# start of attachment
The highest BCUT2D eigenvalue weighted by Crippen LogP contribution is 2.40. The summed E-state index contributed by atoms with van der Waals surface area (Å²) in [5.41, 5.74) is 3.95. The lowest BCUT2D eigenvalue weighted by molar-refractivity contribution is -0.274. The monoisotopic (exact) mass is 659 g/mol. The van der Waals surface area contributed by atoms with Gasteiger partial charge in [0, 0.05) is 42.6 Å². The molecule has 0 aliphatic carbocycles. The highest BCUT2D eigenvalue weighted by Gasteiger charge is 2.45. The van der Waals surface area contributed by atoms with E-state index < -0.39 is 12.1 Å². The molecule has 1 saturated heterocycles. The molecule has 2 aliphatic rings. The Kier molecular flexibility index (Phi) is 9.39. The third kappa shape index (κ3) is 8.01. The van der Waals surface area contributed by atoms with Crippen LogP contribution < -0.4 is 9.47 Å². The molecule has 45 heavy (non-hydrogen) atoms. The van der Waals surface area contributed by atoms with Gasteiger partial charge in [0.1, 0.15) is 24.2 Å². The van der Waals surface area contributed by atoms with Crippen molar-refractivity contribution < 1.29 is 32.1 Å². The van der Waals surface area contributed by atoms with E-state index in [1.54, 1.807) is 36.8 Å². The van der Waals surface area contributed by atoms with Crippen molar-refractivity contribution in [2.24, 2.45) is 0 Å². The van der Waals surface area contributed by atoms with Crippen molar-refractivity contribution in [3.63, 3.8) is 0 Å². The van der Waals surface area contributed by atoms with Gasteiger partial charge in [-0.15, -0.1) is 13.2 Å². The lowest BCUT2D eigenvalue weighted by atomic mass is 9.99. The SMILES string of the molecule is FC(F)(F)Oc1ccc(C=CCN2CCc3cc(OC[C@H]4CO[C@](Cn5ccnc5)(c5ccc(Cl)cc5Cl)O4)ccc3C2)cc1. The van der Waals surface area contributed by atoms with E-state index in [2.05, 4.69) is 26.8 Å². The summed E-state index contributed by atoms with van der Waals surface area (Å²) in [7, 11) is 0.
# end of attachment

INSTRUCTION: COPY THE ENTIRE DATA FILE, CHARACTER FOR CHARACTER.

The highest BCUT2D eigenvalue weighted by Crippen LogP contribution is 2.40. The summed E-state index contributed by atoms with van der Waals surface area (Å²) in [5.41, 5.74) is 3.95. The lowest BCUT2D eigenvalue weighted by molar-refractivity contribution is -0.274. The monoisotopic (exact) mass is 659 g/mol. The van der Waals surface area contributed by atoms with Gasteiger partial charge in [0, 0.05) is 42.6 Å². The molecule has 0 aliphatic carbocycles. The highest BCUT2D eigenvalue weighted by Gasteiger charge is 2.45. The van der Waals surface area contributed by atoms with E-state index < -0.39 is 12.1 Å². The molecule has 1 saturated heterocycles. The molecule has 2 aliphatic rings. The Kier molecular flexibility index (Phi) is 9.39. The third kappa shape index (κ3) is 8.01. The van der Waals surface area contributed by atoms with Crippen LogP contribution < -0.4 is 9.47 Å². The molecule has 45 heavy (non-hydrogen) atoms. The van der Waals surface area contributed by atoms with Gasteiger partial charge in [0.1, 0.15) is 24.2 Å². The van der Waals surface area contributed by atoms with Crippen molar-refractivity contribution < 1.29 is 32.1 Å². The van der Waals surface area contributed by atoms with E-state index in [1.54, 1.807) is 36.8 Å². The van der Waals surface area contributed by atoms with Crippen molar-refractivity contribution in [2.24, 2.45) is 0 Å². The van der Waals surface area contributed by atoms with Crippen molar-refractivity contribution in [3.63, 3.8) is 0 Å². The van der Waals surface area contributed by atoms with Gasteiger partial charge in [-0.15, -0.1) is 13.2 Å². The lowest BCUT2D eigenvalue weighted by atomic mass is 9.99. The SMILES string of the molecule is FC(F)(F)Oc1ccc(C=CCN2CCc3cc(OC[C@H]4CO[C@](Cn5ccnc5)(c5ccc(Cl)cc5Cl)O4)ccc3C2)cc1. The van der Waals surface area contributed by atoms with E-state index in [2.05, 4.69) is 26.8 Å². The summed E-state index contributed by atoms with van der Waals surface area (Å²) in [7, 11) is 0.